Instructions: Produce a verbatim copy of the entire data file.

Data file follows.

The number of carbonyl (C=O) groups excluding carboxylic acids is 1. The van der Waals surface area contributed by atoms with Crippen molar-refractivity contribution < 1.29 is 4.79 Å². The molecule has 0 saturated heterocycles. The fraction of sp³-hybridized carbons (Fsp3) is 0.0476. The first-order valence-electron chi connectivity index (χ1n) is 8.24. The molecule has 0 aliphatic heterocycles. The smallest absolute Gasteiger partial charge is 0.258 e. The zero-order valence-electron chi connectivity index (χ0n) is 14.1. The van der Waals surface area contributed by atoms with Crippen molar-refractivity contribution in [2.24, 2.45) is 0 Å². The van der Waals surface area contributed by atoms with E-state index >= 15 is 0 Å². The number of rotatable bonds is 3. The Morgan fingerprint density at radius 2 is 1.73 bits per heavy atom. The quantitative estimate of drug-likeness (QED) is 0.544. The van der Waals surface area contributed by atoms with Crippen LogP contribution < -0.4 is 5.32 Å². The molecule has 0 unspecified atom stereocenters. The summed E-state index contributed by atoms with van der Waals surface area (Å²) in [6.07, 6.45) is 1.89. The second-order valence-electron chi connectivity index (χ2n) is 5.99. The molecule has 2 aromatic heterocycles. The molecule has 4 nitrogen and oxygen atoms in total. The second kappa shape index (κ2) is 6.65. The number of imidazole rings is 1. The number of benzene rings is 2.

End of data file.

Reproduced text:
The number of carbonyl (C=O) groups excluding carboxylic acids is 1. The van der Waals surface area contributed by atoms with Crippen molar-refractivity contribution < 1.29 is 4.79 Å². The molecule has 0 saturated heterocycles. The fraction of sp³-hybridized carbons (Fsp3) is 0.0476. The first-order valence-electron chi connectivity index (χ1n) is 8.24. The molecule has 0 aliphatic heterocycles. The smallest absolute Gasteiger partial charge is 0.258 e. The zero-order valence-electron chi connectivity index (χ0n) is 14.1. The van der Waals surface area contributed by atoms with Crippen molar-refractivity contribution in [2.24, 2.45) is 0 Å². The van der Waals surface area contributed by atoms with E-state index >= 15 is 0 Å². The number of rotatable bonds is 3. The Morgan fingerprint density at radius 2 is 1.73 bits per heavy atom. The quantitative estimate of drug-likeness (QED) is 0.544. The van der Waals surface area contributed by atoms with Crippen LogP contribution < -0.4 is 5.32 Å². The molecule has 0 unspecified atom stereocenters. The summed E-state index contributed by atoms with van der Waals surface area (Å²) in [6.07, 6.45) is 1.89. The second-order valence-electron chi connectivity index (χ2n) is 5.99. The molecule has 2 aromatic heterocycles. The molecule has 4 nitrogen and oxygen atoms in total. The second kappa shape index (κ2) is 6.65. The number of imidazole rings is 1. The number of benzene rings is 2.